Why ask why?

Sunday 8 December 2013

I help people with Python questions, and often those people are only casual acquaintances (at Boston Python) or complete strangers (in the #python IRC channel). There’s a common misunderstanding that can crop up in these situations. It has to do with asking why.

While helping, I often ask the asker, “why?” For example, someone will need help with the two Python installations on their laptop. I’ll ask, “Why did you install a second Python?” When I did this the other night, another guy chuckled, because he thought I meant, “You shouldn’t have installed a second Python.”

This is a common reaction. Asking why is perceived as a rebuke. “Why did you XYZ?” is taken to mean, “You dummy, you shouldn’t have XYZed!” But when I ask it, I really do mean, “I want to understand what led you to XYZ.”

English can be difficult that way, especially over a purely textual, cue-less medium like IRC. One way to soften the apparent bluntness is to add more words. For example, instead of:

Why did you install another Python?

this might go over better:

Do you mind if I ask you why you installed another Python? Understanding the reason might provide an important clue.

So if I ask you why, don’t take it personally. I really do want to know the reason for something. If I want to chide you for making a mistake, I’ll say something like, “You shouldn’t have XYZed,” or, “I don’t think it was a good idea to XYZ.”

Sometimes even when people understand I’m looking for reasons, they bristle at the question. They insist the reasons aren’t important, and why can’t I just answer a simple question?

I ask because 75% of the time, my answer changes once I know the bigger picture. It’s common for people to start with a problem, and work towards a solution, and get stuck. Then they ask about the thing they are stuck on. That’s natural. But it’s also common that the reason they are stuck is there was a better path to start down in the first place. Understanding the reasons can help find that better path.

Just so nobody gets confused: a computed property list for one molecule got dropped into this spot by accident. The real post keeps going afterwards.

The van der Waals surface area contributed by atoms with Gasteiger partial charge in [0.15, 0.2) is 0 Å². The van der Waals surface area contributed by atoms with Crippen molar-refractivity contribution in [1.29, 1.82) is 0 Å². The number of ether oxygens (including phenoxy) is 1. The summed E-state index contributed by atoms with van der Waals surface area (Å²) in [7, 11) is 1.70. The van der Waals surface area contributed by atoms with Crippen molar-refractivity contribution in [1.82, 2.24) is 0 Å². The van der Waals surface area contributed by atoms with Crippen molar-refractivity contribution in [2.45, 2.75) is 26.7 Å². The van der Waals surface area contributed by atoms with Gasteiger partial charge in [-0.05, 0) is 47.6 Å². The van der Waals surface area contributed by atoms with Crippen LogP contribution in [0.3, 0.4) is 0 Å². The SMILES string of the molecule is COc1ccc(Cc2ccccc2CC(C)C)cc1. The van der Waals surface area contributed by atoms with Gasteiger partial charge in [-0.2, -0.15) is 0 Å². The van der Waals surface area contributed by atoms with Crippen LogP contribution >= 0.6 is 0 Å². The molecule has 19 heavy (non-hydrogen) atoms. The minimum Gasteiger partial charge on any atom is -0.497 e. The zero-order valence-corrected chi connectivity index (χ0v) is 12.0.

Asking why can help find those earlier choices, and lay out the entire problem. Having all the information means we can work together to find the best solution.

If I ask you to explain the larger problem, don’t take it personally. Solving complex problems is hard, and it’s easy to choose a first step that makes the second step more difficult than it needs to be. When a helper asks about the bigger picture, they aren’t trying to make you look silly, they’re trying to help you find the best solution.

This phenomenon has a name: the XY problem. You have problem X, you choose solution Y, and when it doesn’t work, you ask about Y instead of asking about X. Despite some people’s disdain for this dynamic, it’s very common and people shouldn’t be put down for it. Sometimes the asker can’t see that there were alternatives earlier on. Sometimes the asker is trying to not take up too much of the helper’s time by asking a focused question. Whatever the reason, it happens all the time, and helpers should get out of the helping business if XY problems make them mad.

Askers: if someone asks you why, or says you have an “XY problem,” that means they are trying to help you find the best solution. Don’t feel bad. We’re all struggling together to learn and overcome complexity.

» 3 reactions


Good point.

You could make your article even better by including an example of a solution that was helped by the answer to the why-question.
Awesome, bookmarked to link it to others :)

Problem solving 101: Try to solve their real problem, not the sub-problem at hand.

Then again, I hardly ever have the problem someone takes it the wrong way if you just ask why in a non-condescending way, interesting you had that so often...
This is such a great post. I teach accounting at a university and I see that this behavior frustrates my students. They come in and ask for help and my first question is what have you done and then why did you do that. I want to understand why they made the wrong choice but the students don't want that they want the answer. I get comments on teaching evaluations along the lines of he never answers my questions he just makes me look stupid. All those extra words you have to use to make someone feel warm and fuzzy never come to my mind when I ask those questions.

I am going to include this in my required reading list

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